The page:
Yesterday’s Nationwide Series race at Daytona International Speedway was marred by a final lap pileup of cars sprinting to the finish line. One of those cars, driven by #34 Kyle Larson, was pushed up into the wall and protective fence where the entire front end of the car was sheared off and the engine blasted through the protective fence and landed on a spectator walkway. 28 fans were injured as a result of the incident, which included one of Larson’s tires becoming a projectile over the protective fence into the crowd.
After the race, NASCAR officials held a press conference about the crash concluding the race.
From Daytona Track President Joie Chitwood III:
“Following the incident we responded appropriately according to our safety protocols and had emergency medical personnel at the incident immediately.”
“We don’t anticipate moving any of our fans. We had our safety protocols in place. Our security maintained a buffer that separates the fans from the fencing area.”
Basically, Mr. Chitwood is stating that the safety protocols were effective because they a) prevented fans from being so close to the track that they were in danger, and b) emergency medical personnel reacted very quickly to the incident.
Here’s my problem with how Mr. Chitwood is defining “safety protocol.” In my opinion, safety is to be preventive and not reactive. Safety is predictive of bad occurrences and creates a feeling of comfort and trust, which builds up the customer experience. Once an incident occurs, it stops being a safety issue and immediately becomes an emergency response and handling issue. The idea of being safe takes a backseat to a reactive measure.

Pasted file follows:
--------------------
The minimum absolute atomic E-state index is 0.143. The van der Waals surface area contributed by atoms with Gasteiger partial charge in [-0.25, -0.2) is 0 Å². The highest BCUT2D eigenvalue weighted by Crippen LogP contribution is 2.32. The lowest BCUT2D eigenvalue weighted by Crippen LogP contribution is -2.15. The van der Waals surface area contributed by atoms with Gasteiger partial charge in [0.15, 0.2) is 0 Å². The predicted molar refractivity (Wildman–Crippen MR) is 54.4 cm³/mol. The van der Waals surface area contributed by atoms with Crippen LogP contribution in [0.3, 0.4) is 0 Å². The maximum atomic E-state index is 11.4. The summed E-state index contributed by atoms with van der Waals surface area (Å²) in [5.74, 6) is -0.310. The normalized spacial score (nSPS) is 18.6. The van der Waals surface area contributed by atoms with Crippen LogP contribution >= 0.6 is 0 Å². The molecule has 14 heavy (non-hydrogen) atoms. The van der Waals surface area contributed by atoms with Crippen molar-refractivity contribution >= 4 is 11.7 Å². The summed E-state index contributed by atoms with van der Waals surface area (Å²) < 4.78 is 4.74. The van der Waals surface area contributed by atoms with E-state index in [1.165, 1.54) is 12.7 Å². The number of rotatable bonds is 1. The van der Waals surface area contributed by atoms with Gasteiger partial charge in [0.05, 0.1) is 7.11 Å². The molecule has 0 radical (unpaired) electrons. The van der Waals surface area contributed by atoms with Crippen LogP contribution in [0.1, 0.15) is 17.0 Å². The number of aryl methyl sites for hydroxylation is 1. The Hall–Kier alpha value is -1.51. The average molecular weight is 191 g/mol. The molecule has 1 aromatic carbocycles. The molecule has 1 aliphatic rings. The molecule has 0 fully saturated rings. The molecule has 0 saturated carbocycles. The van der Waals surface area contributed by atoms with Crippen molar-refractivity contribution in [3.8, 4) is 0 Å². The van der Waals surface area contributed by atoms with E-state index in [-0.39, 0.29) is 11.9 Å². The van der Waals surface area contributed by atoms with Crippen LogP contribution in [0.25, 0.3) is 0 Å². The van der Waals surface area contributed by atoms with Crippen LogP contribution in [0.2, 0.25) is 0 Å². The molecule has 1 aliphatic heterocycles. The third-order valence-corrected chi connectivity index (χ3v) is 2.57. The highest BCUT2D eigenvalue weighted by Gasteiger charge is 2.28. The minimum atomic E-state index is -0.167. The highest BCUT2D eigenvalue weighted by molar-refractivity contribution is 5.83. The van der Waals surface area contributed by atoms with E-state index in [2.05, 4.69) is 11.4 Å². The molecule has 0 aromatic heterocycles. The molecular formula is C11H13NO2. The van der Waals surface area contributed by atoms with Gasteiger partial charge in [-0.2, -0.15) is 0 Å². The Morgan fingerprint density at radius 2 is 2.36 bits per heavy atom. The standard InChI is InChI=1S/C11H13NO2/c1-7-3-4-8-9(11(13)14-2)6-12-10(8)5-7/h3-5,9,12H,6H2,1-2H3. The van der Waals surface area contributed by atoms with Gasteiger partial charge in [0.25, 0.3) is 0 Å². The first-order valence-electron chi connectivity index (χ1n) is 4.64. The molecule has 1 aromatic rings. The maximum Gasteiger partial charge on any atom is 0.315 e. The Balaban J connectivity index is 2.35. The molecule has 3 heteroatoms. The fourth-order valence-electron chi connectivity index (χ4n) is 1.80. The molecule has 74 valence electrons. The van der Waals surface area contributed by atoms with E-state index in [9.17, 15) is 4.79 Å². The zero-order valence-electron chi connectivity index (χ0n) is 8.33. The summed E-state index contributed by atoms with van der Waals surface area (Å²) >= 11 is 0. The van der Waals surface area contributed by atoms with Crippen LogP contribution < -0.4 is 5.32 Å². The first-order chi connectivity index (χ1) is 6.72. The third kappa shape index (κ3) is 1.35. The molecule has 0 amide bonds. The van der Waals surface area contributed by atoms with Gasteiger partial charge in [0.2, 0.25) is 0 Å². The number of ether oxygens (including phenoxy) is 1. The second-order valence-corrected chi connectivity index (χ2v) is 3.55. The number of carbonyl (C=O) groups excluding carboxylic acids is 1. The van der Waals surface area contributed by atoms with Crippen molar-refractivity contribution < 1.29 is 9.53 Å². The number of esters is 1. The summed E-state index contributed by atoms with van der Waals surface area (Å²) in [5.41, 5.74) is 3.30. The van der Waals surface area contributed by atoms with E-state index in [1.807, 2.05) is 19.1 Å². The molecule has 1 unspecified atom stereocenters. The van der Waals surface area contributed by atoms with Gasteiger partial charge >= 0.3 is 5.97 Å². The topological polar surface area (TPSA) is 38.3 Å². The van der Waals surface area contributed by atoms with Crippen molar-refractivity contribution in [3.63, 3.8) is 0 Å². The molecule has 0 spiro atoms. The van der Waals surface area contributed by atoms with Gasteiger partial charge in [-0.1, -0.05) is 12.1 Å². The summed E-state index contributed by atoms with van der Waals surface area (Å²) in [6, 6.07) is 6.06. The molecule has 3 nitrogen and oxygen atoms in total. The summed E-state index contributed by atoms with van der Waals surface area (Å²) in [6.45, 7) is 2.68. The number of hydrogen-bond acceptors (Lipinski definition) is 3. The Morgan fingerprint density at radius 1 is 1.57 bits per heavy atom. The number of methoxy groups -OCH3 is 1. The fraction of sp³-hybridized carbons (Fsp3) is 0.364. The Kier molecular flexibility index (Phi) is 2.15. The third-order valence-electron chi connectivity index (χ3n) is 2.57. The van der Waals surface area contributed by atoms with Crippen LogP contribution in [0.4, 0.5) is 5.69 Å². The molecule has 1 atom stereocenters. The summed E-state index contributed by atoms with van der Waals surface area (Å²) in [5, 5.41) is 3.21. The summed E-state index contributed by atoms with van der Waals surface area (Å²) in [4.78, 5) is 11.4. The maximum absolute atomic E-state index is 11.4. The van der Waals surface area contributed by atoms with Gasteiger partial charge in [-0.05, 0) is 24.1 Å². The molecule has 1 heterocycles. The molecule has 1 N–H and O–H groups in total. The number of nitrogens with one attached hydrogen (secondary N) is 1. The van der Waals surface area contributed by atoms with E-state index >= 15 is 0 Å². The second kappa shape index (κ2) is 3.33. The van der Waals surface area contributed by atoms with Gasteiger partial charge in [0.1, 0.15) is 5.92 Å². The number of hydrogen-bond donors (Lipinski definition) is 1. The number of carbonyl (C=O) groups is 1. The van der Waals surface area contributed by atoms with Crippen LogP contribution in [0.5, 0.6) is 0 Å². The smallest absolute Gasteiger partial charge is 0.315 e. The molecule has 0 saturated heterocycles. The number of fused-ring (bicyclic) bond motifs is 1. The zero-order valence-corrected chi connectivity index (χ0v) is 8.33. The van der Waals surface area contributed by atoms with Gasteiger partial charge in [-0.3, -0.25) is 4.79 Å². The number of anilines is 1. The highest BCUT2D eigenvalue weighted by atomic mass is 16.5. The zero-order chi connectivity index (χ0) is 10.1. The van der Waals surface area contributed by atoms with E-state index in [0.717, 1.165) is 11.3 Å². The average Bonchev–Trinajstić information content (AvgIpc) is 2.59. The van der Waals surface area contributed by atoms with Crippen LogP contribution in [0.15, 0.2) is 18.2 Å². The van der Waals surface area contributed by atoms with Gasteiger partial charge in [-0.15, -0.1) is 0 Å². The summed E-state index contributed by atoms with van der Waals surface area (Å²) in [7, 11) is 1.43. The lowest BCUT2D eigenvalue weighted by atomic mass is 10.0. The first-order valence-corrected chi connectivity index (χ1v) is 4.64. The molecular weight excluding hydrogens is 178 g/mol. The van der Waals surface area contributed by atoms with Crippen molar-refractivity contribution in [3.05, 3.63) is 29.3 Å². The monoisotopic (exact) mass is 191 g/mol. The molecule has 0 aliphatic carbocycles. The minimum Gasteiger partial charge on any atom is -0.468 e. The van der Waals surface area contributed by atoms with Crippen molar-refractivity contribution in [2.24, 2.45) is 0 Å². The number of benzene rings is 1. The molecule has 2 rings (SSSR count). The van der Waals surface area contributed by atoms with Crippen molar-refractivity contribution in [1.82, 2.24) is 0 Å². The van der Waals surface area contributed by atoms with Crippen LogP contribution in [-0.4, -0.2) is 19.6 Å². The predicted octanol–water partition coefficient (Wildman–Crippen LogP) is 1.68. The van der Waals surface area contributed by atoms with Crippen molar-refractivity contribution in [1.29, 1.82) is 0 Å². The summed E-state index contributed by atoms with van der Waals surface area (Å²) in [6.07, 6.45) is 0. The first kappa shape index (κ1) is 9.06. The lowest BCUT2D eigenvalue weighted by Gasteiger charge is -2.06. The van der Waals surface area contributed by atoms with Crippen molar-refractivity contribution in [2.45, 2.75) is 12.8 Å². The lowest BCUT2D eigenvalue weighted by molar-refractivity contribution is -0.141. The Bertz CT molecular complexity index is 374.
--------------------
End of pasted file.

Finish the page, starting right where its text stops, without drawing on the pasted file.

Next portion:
Calling this a success for the safety protocols would be a stretch – the protocols were not stringent enough to protect fans from being hit by a speeding loose tire and/or an entire engine blasting through the reinforced safety fence. And sure, the fans were prevented from being right up beside the track because of the “buffer” but that buffer was totally ineffective against a stray spinning tire since that tire went rows into the crowd.
For proper safety protocols to be in place successfully there would have to be improved preventive measures to maximize patron and driver safety, and to nearly error-proof the safety component of the customer experience.
Some pretty big questions need to be answered by NASCAR going forward to maximize patron safety. A lot of root cause analysis and five-whys can come into play.
– Why did the protective fence get destroyed as it did by the cars crashing into it? Is the fence designed to protect from debris or from the flying race cars themselves?
– How did a stray tire make it over the protective fence that hangs over the track?
– What can NASCAR do to further minimize the safety risks of fans sitting as close to the track as they do?
In my opinion, a fence with reinforcement cables overhanging the track getting shredded by an indirect crash of a car means that there are still some pretty big steps to take to protect the fans.
One of the ways to error-proof a crash in that area of the track affecting fan safety is to move the fans away from the track. That is an option discussed by track officials but I don’t think they will run in that direction because it does detract from the fan experience.
Another way to (nearly) error-proof an incident is to install fencing that will not tear apart by a direct impact of a multi-ton speeding missile tall/wide enough to shroud any projectiles.
Either way, emergency response is not safety prevention. It is reactive and safety recovery.